Dear Microsoft: Please Use Panama

Dear Microsoft,

Here’s my advice on how to wisely invest a few of the billions you have left over after you gobble Yahoo:

Microsoft + Yahoo = Mahoo?1. Please ditch the adCenter web interface and use the Yahoo Panama interface. The adCenter UI has been an embarrassment from the moment the ultimate alpha male Ballmer kicked it out the door when it was still alpha code.

2. Please use a few spare programmers to create an offline Panama editor that lets advertisers and agencies manage their Panama/adCenter campaigns and their Google campaigns. As I advised a few years ago, your goal should be to make your online advertising services the place where advertisers start their campaigns (currently they/we start with Google and later – reluctantly – “migrate down” to Panama and adCenter) – and a consolidated offline editor would make agencies and big advertisers start with you in a heartbeat. Heck, you already own 90% of the code!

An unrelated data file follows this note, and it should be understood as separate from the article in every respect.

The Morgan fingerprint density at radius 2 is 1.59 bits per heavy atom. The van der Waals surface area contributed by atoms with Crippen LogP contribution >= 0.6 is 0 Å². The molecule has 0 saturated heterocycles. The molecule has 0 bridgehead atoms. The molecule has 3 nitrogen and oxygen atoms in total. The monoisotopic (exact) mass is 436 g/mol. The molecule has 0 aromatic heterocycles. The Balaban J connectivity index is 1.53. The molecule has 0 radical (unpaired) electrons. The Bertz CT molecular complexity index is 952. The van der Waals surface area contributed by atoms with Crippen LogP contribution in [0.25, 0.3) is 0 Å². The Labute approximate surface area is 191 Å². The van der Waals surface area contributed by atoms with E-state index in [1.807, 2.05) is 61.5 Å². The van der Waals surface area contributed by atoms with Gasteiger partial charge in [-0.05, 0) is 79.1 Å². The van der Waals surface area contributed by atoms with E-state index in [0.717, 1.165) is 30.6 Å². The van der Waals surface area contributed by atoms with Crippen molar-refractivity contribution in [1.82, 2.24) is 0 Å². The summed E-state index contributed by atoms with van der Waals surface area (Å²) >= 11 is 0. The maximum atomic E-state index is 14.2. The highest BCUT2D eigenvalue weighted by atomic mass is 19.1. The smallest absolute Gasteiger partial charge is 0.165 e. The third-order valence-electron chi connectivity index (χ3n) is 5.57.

Thanks for listening.

P.S. Brian McAndrews (formerly aQuantive CEO) looks like a great choice to head up Microsoft’s advertising efforts. He clearly “gets” advertising and advertisers – as evidenced by his “State of the Advertising Union” missive yesterday:

I think it is safe to say that 2007 was a historic year for aQuantive, as we became the largest acquisition in the history of Microsoft. As a result, we enter 2008 as a combined entity, excited to take on the challenges and opportunities of the digital advertising world as the Microsoft Advertiser & Publisher Solutions (APS) group.

Of course, several key milestones happened in addition to the Microsoft acquisition, so I thought it might be helpful to start by sharing a brief recap of what we were up to before the acquisition closed and highlight the momentum we continue to generate as the APS group within Microsoft. A lot of work has gone into shaping this new organization and our integration efforts are paying off.